It was about one and a half years ago that I finally I arrived where I had always wanted to be and do what I had always wanted-- teach students, support small language communities and conduct research on African languages on my doorstep. The University of Cape Town and my new colleagues welcomed my efforts to establish the Centre for African Language Diversity-- CALDi as well as The African Language Archive-- TALA and I was recently appointed the Mellon Research Chair: African Language Diversity this initiative. The main aim of CALDi is to train young African scholars in descriptive linguistics and open up space for research into African languages at UCT with the hopes of countering the dominance of African linguistics outside the continent. It has been a great challenge for which my whole career has been a form of preparation...Read more
The Cambridge Handbook of Communication Disorders examines the full range of developmental and acquired communication disorders and provides the most up-to-date and comprehensive guide to the epidemiology, aetiology and clinical features of these disorders.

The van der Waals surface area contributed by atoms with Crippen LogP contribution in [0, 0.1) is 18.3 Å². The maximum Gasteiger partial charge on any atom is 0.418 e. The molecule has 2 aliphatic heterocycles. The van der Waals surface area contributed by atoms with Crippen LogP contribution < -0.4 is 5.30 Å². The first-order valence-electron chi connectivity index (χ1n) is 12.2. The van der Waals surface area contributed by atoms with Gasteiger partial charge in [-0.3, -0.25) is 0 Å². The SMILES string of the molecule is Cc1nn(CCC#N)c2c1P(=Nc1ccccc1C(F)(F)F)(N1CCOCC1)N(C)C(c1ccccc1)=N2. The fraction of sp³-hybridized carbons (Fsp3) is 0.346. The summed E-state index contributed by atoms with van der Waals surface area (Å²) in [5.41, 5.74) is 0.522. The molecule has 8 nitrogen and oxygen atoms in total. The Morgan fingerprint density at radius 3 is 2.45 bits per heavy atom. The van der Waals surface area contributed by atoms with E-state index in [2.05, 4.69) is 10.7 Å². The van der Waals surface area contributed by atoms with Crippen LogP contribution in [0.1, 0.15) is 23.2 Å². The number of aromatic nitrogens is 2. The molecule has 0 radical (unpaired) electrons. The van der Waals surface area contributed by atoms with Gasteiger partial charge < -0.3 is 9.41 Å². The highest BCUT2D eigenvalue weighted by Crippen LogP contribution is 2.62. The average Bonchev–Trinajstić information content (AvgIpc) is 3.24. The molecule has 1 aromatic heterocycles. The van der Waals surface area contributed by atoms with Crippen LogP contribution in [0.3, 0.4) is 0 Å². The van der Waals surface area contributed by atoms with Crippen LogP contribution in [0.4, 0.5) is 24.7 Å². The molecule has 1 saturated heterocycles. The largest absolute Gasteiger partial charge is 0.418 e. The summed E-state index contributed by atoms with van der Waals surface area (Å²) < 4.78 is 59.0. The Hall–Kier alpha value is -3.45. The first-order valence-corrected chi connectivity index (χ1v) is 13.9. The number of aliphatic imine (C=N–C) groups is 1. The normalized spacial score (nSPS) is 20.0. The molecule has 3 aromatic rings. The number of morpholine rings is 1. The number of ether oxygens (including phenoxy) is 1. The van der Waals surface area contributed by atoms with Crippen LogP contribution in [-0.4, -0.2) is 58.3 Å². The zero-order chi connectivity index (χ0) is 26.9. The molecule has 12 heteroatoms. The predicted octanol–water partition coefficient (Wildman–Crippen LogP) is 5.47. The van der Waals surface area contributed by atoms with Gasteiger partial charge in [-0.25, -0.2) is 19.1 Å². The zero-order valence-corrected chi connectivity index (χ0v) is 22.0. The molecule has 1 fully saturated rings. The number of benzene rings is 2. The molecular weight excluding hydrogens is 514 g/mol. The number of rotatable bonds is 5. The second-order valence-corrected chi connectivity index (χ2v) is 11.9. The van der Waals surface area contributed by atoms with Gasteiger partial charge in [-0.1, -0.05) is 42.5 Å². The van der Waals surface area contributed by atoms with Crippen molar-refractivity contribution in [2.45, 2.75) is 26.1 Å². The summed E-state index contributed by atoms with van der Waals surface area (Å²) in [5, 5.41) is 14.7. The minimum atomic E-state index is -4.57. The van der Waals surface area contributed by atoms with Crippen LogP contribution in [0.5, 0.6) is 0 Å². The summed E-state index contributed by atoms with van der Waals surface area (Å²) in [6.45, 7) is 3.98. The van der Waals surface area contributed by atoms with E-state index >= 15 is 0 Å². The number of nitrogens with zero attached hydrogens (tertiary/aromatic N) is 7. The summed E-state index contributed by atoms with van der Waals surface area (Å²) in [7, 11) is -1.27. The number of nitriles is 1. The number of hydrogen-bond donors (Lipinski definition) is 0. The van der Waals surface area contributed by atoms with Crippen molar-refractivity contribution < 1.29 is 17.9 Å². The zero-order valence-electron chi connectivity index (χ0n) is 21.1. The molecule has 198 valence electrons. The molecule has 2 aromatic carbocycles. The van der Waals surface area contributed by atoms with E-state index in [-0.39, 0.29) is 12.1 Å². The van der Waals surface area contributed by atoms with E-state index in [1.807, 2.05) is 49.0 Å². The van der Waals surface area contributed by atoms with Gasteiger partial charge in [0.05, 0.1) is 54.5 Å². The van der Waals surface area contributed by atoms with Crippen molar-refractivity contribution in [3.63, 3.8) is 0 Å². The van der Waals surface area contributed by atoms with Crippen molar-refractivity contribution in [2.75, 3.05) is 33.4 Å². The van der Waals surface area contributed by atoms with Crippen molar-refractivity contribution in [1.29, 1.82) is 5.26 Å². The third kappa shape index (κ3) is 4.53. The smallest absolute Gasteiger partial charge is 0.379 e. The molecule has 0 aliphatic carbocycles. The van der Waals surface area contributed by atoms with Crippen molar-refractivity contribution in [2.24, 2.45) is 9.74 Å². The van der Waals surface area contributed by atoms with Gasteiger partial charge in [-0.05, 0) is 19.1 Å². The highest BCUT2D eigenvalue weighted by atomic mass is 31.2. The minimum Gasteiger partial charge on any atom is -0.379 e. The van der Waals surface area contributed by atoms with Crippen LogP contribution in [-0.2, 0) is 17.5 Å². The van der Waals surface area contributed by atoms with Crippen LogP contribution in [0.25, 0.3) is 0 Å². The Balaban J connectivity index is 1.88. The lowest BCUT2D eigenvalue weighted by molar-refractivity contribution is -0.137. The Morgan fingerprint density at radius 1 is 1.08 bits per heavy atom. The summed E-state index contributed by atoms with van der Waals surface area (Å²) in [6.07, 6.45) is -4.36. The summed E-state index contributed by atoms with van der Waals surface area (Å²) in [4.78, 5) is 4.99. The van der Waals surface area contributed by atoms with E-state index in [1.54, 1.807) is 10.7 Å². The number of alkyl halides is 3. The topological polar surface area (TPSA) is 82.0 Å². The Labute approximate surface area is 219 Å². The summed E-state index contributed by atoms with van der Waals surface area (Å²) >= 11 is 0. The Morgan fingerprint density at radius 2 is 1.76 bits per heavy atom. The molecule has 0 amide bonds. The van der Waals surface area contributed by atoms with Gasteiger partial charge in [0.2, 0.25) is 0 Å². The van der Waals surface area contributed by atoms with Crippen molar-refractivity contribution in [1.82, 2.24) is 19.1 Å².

Linguistics and hermeneutics are often regarded as two mutually exclusive
scholarly disciplines. Recent decades, however, have witnessed the rise of
linguistic approaches that take meaning back to the heart of their inquiry
and can be fruitful for textual interpretation. This book applies the
insights of two such approaches, i.e. functional grammar and cognitive
semantics, to the study of Biblical Hebrew with a specific focus on Job
12-14. The result is two-fold. The study offers a detailed linguistic
analysis, providing many new insights in the linguistic peculiarities of
the text and Biblical Hebrew in general. Moreover, it proposes a fresh
exegetical reading of Job’s longest and central speech in the book.